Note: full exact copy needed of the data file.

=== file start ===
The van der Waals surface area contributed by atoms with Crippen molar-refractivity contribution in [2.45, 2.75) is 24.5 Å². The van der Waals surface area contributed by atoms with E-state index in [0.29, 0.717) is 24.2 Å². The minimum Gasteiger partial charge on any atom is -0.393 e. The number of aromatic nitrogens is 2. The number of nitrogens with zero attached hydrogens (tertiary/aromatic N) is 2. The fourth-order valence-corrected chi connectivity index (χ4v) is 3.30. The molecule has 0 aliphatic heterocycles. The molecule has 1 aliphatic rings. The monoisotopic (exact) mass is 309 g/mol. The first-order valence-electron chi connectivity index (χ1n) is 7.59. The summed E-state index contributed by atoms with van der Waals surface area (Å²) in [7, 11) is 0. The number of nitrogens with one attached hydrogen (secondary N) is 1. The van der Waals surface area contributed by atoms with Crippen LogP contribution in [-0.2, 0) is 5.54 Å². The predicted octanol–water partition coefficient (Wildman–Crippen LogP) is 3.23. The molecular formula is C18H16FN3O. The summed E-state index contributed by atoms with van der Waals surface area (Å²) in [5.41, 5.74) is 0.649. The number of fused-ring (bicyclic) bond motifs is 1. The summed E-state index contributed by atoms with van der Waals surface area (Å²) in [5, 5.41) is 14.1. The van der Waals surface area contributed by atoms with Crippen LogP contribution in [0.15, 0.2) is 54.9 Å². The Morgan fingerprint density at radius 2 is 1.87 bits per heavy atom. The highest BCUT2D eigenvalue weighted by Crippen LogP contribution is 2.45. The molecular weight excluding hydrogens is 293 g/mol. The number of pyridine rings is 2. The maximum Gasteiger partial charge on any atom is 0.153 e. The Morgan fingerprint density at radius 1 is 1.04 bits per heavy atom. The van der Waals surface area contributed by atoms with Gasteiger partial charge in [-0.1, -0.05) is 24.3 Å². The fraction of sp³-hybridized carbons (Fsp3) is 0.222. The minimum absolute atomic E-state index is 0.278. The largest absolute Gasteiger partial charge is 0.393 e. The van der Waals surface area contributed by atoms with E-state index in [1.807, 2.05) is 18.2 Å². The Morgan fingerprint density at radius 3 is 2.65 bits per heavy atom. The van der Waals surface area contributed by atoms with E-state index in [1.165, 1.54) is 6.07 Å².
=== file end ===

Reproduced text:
The van der Waals surface area contributed by atoms with Crippen molar-refractivity contribution in [2.45, 2.75) is 24.5 Å². The van der Waals surface area contributed by atoms with E-state index in [0.29, 0.717) is 24.2 Å². The minimum Gasteiger partial charge on any atom is -0.393 e. The number of aromatic nitrogens is 2. The number of nitrogens with zero attached hydrogens (tertiary/aromatic N) is 2. The fourth-order valence-corrected chi connectivity index (χ4v) is 3.30. The molecule has 0 aliphatic heterocycles. The molecule has 1 aliphatic rings. The monoisotopic (exact) mass is 309 g/mol. The first-order valence-electron chi connectivity index (χ1n) is 7.59. The summed E-state index contributed by atoms with van der Waals surface area (Å²) in [7, 11) is 0. The number of nitrogens with one attached hydrogen (secondary N) is 1. The van der Waals surface area contributed by atoms with Crippen LogP contribution in [-0.2, 0) is 5.54 Å². The predicted octanol–water partition coefficient (Wildman–Crippen LogP) is 3.23. The molecular formula is C18H16FN3O. The summed E-state index contributed by atoms with van der Waals surface area (Å²) in [5.41, 5.74) is 0.649. The number of fused-ring (bicyclic) bond motifs is 1. The summed E-state index contributed by atoms with van der Waals surface area (Å²) in [5, 5.41) is 14.1. The van der Waals surface area contributed by atoms with Crippen LogP contribution in [0.15, 0.2) is 54.9 Å². The Morgan fingerprint density at radius 2 is 1.87 bits per heavy atom. The highest BCUT2D eigenvalue weighted by Crippen LogP contribution is 2.45. The molecular weight excluding hydrogens is 293 g/mol. The number of pyridine rings is 2. The maximum Gasteiger partial charge on any atom is 0.153 e. The Morgan fingerprint density at radius 1 is 1.04 bits per heavy atom. The van der Waals surface area contributed by atoms with Gasteiger partial charge in [-0.1, -0.05) is 24.3 Å². The fraction of sp³-hybridized carbons (Fsp3) is 0.222. The minimum absolute atomic E-state index is 0.278. The largest absolute Gasteiger partial charge is 0.393 e. The van der Waals surface area contributed by atoms with E-state index in [1.807, 2.05) is 18.2 Å². The Morgan fingerprint density at radius 3 is 2.65 bits per heavy atom. The van der Waals surface area contributed by atoms with E-state index in [1.165, 1.54) is 6.07 Å².